Most of us are familiar with the idea of product and service parameters that vary from basic needs to customer delight. Consider how to leverage combinations of service and product, or a variety of services, to provide customers with what they expect in ways that they don’t and convert them from mere customers into loyal friends.
There are numerous lessons in both recent events and throughout history that demonstrate businesses winning long-lasting customer loyalty from customers. Let’s look at a few of those examples and learn how we too can influence our customers in positive ways and win that loyalty.
A common model, with which I suspect most of us are familiar, is to categorize product and service features or parameters into three basic groups. They are as follows:
- Basic Needs
- Performance Parameters
- Bonuses or Delighters
Basic needs are fundamental expectations of products or services. They are the unspoken expectations that customers have of our offerings. For example, if your product is a notebook computer, customers expect it to come with an integrated keyboard. Cars are expected to have steering and brakes. A tax consultant is expected to correctly evaluate our taxable income and assets and complete and submit our tax forms appropriately. Customers won’t ask for these things, but if they are missing, they will be extremely disappointed and the provider risks losing those customers.
Performance parameters are elements of our products that will drive customer decisions to purchase our offerings. The more of these elements we provide for the right price, the more likely our offerings will sell. Examples are the number of popular and recently released movies and TV shows available from an entertainment subscription service, or horsepower and fuel economy for an automobile. We can leverage performance parameters by providing more for less (the best overall value) to draw customers and increase market share.
Bonus features are elements that our customers do not expect, but are thrilled to have. They are the features that customers didn’t know they wanted or needed until we provided them. These are the parameters that typically define breakthrough innovation and distinguish our offerings from competitors. Examples are sliced bread, interest free financing, or applications for smart phones.
We should also understand that, in time, delighters become performance parameters, and performance parameters become basic needs. At one point in time, sliced bread was an inspired novelty that, along with price, drew customers away from small bakery products and toward industrial bakery breads. Now, most of us wouldn’t buy an industrial bakery’s product if it didn’t already come sliced in the bag. It’s an unspoken expectation, a basic need.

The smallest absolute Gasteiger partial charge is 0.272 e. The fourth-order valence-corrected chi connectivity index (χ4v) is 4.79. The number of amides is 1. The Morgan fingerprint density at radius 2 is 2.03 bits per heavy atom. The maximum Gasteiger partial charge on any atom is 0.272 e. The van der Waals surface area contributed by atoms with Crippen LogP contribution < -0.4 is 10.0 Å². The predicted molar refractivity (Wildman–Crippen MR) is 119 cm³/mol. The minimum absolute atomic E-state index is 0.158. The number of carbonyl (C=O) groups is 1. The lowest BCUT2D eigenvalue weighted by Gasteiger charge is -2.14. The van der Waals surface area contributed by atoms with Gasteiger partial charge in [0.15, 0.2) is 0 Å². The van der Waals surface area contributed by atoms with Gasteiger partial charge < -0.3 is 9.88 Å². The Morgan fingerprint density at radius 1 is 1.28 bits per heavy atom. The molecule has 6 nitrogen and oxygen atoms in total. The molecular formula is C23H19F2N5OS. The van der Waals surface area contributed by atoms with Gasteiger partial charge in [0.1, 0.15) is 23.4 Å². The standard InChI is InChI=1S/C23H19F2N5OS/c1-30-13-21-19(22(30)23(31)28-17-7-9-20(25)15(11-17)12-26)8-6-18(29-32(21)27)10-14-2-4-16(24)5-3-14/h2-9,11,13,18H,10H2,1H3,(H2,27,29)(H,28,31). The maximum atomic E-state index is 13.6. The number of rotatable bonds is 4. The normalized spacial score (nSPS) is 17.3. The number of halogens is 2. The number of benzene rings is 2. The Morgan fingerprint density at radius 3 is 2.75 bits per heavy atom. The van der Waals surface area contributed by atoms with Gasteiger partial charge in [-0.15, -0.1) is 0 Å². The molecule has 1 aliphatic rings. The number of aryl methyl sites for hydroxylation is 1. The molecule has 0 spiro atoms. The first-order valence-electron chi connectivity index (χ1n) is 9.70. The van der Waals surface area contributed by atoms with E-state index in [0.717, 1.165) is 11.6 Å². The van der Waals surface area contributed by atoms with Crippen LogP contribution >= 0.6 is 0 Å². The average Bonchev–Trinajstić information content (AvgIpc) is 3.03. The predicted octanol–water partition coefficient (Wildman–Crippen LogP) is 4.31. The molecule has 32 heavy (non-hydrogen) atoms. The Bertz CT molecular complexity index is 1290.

Most of us have been taught or told before. However, what is not typically said is that we the providers, not the customers, are the ones who drive the phenomenon of delighters diminishing to basic need. We deliberately offer delighters and performance parameters at lower price points in order to draw customers. We do this as competitors also start providing the same delighters and performance levels.
What’s more, it shouldn’t be an unfortunate phenomenon, but it should be our deliberate and conscious strategy. When we produce a strategy to get the most out of our combination of delighters, performance parameters, and basic needs, then we can best capitalize on the phenomenon. We can certainly influence it, and sometimes control it.
That being written, it doesn’t mean that customers, particularly those in highly competitive markets, aren’t also aware of the phenomenon and don’t plan their strategies accordingly. Let me provide a personal example that demonstrates all of the above.
I recently received a phone call from my cable company, which currently provides me with my pipeline to the Internet. They now have the capability to offer me greater Internet speed and made a promotional offer to increase my speed and also provide basic cable TV service for $5 more a month than I currently pay. After one year, that would increase to $10 a month.
I informed the sales person that I had no interest in the cable TV service because a particular set of international channels are not available from the provider, but I asked what it would cost for me to increase my Internet speed without it. The answer was an additional $10 per month, or I could obviously get it for $5 a month by accepting the promotional offer. In the end I declined both.
Now let’s examine that example. Internet access is a basic need. No business, and most households, could not function in a culturally expected way without it. Internet speed is a performance parameter. More speed is worth more cost to most consumers. Likewise, TV service is a basic need for most households. Additional access to more channels is a performance parameter for most customers and is worth extra cost.